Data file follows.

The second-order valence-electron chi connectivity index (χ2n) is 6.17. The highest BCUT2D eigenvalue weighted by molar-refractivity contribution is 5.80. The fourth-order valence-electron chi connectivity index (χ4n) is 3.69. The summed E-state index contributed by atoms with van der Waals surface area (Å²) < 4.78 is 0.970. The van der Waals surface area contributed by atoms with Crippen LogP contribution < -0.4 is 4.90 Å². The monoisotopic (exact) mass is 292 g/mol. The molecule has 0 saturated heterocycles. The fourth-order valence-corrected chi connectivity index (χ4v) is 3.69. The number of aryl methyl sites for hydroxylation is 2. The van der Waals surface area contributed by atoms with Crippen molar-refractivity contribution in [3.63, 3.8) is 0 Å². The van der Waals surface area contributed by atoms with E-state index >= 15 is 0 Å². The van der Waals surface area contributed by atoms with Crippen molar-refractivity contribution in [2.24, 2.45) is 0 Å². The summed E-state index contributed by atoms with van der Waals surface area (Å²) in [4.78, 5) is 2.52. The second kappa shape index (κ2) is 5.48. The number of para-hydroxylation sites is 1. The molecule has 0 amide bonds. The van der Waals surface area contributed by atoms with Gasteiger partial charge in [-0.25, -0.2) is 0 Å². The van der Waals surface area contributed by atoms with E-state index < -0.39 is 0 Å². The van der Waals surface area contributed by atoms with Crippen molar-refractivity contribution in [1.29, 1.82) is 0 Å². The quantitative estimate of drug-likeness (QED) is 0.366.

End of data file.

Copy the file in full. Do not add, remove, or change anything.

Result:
The second-order valence-electron chi connectivity index (χ2n) is 6.17. The highest BCUT2D eigenvalue weighted by molar-refractivity contribution is 5.80. The fourth-order valence-electron chi connectivity index (χ4n) is 3.69. The summed E-state index contributed by atoms with van der Waals surface area (Å²) < 4.78 is 0.970. The van der Waals surface area contributed by atoms with Crippen LogP contribution < -0.4 is 4.90 Å². The monoisotopic (exact) mass is 292 g/mol. The molecule has 0 saturated heterocycles. The fourth-order valence-corrected chi connectivity index (χ4v) is 3.69. The number of aryl methyl sites for hydroxylation is 2. The van der Waals surface area contributed by atoms with Crippen molar-refractivity contribution in [3.63, 3.8) is 0 Å². The van der Waals surface area contributed by atoms with E-state index >= 15 is 0 Å². The van der Waals surface area contributed by atoms with Crippen molar-refractivity contribution in [2.24, 2.45) is 0 Å². The summed E-state index contributed by atoms with van der Waals surface area (Å²) in [4.78, 5) is 2.52. The second kappa shape index (κ2) is 5.48. The number of para-hydroxylation sites is 1. The molecule has 0 amide bonds. The van der Waals surface area contributed by atoms with Gasteiger partial charge in [-0.25, -0.2) is 0 Å². The van der Waals surface area contributed by atoms with E-state index < -0.39 is 0 Å². The van der Waals surface area contributed by atoms with Crippen molar-refractivity contribution in [1.29, 1.82) is 0 Å². The quantitative estimate of drug-likeness (QED) is 0.366.